There's always someone better and younger out there for your favorite NFL team and its fans.
That's what this time of year is all about in America's favorite sport. And that's why it's so easy for a player who has meant as much to a franchise and its fans as Jamal Lewis has meant to the Ravens and Baltimore can just be cut loose and his position given away.
Of course, maybe Lewis didn't mean all that much to people here. In a poll on The Sun's Web site, votes ran close to 75 percent against bringing him back to run the ball for the Ravens next season. It apparently came down to where you put the emphasis in this sentence: "Jamal Lewis once helped the Ravens win a Super Bowl and once ran for 2,000 yards in a season."
You'd think "Super Bowl" and "2,000 yards" would carry some weight. It seems, instead, that what counts is "once." In the past. Long ago - respectively, six seasons and three seasons ago.
That's reality. That's unavoidable. That's business. That's also cruel as hell.
At this point in the evolution of the sport, it's pointless to talk about whether a player of Lewis' magnitude "deserves" for his career with his first and only NFL employer to end that way - to be released because that employer is tired of paying you.
It's the fate of virtually every player, and no one can assume it won't end for him that way, as well. How good were Jerry Rice and Joe Montana? Not good enough to avoid exactly what has befallen Lewis, or willing enough to swallow enough pride and potential salary to come back on their old team's terms.
They couldn't go out on their own terms. They made compromises with themselves and their bodies. They got paid, but they left a lot on plenty of NFL fields in return. Lewis' knees, ankles and general explosiveness were the price of the money he fought to get over the years.
This city's fans, after 13 years in the wilderness and the exquisite joy of returning to the league and then to the top of the mountain, thanked him and said, "Get outta here, someone better and younger is on his way here."
You can't blame the Ravens. They play by the rules everyone else plays by, and they're good at it. Earlier on the same day Lewis made his move to Cleveland, the Ravens jettisoned Edwin Mulitalo. He got hurt, got replaced, got sent away. You can be sentimental or you can contend for Super Bowls every year.
These are the NFL's rules, though, and the players agreed to them, and they can't afford to be misty-eyed, either. Lewis got his money, something close to it, in Cleveland. Yes, it's hilarious that he now helps the team he destroyed every year, particularly in 2003, the 2,000-yard year. Maybe just being around the uniforms - not barreling through them - will recharge the batteries.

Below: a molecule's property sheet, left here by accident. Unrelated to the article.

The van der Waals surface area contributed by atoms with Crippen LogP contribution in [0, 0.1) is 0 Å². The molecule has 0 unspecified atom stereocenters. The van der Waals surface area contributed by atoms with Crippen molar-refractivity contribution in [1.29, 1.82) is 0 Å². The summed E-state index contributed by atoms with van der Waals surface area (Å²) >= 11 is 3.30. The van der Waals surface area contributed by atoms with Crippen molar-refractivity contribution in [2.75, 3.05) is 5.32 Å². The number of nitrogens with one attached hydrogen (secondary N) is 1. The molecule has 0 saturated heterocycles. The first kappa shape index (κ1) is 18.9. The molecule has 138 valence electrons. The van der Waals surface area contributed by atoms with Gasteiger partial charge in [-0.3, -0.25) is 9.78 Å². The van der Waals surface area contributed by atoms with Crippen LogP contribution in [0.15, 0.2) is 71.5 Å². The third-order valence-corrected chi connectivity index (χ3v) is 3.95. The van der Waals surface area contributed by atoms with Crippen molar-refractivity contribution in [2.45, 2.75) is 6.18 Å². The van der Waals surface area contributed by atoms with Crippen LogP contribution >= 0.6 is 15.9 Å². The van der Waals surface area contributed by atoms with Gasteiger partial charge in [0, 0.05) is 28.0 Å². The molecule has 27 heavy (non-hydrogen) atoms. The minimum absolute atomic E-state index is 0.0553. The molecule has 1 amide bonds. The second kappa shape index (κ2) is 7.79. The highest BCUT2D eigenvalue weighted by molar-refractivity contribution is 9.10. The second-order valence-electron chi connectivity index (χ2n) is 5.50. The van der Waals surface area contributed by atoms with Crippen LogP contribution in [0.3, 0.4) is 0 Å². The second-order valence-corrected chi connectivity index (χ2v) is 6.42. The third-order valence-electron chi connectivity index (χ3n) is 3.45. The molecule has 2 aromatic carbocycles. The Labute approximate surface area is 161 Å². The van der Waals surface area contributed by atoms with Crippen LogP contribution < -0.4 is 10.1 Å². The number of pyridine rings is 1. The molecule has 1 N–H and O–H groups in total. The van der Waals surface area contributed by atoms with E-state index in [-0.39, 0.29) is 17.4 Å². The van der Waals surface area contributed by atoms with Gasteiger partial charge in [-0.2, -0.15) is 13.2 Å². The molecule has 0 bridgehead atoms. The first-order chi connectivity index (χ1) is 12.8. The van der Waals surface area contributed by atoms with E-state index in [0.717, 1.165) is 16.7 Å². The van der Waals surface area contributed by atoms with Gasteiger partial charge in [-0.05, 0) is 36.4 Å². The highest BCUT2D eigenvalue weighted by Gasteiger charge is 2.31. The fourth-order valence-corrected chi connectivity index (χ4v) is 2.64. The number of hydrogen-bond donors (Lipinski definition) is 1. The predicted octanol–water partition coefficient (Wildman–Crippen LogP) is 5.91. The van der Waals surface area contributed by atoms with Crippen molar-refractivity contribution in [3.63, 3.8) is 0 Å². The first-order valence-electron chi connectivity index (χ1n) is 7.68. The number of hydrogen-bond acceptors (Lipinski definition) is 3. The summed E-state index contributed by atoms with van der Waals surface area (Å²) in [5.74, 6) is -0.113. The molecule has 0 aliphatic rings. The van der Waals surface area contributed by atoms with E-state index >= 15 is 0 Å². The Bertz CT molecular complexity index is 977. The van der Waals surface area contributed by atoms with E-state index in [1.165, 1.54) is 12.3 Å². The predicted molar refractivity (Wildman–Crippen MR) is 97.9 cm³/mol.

They just didn't recharge fast and fully enough for the Ravens, and they ran out of energy way before that for the so-called faithful, who couldn't put memories of 2000 or 2003 aside fast enough when talking about Lewis' decreasing totals. Few backs in the history of the game could even be remotely expected to keep up the pace of those seasons, but Ravens fans couldn't bring themselves to give their former hero even that much of the benefit of the doubt.
The past three seasons, the most popular Raven has been whoever backed up Lewis. Save us, Chester Taylor! Or Musa Smith or Mike Anderson or ... somebody. There were still a lot of No. 31 jerseys seen around town; it might have been an optical illusion that none seemed newly bought.
Now, if those online responses represent the many, McGahee is the new favorite. At some point, someone will have the lightning bolt of recognition - wow, it sure took a lot to replace a guy we couldn't wait to get rid of the past couple of years. Three draft picks and a contract extension.
And the Ravens did go 13-3, after all, with a supposedly jack-legged running back. Lewis couldn't have been that much of an anchor on the offense. Contrary to popular belief, McGahee has huge shoes to fill. At least, he will on the field. It looks for now that the void in the fans' hearts won't be that large.
Fans grow attached to players for various reasons, many of them related to winning. The attachments loosen often for those same reasons. Sometimes, the worst thing that can happen to a player is to have success. Sometimes, the best is for this common fate to befall them while they're on top. History will treat Trent Dilfer more kindly around here than it will Lewis because Dilfer got cut loose right after the Super Bowl, Lewis six years later.
Did one mean more to the 2000 season than the other? Does it matter now?
On second thought, the idea that it's pointless talking about what players deserve - not true.
Jamal Lewis deserved better.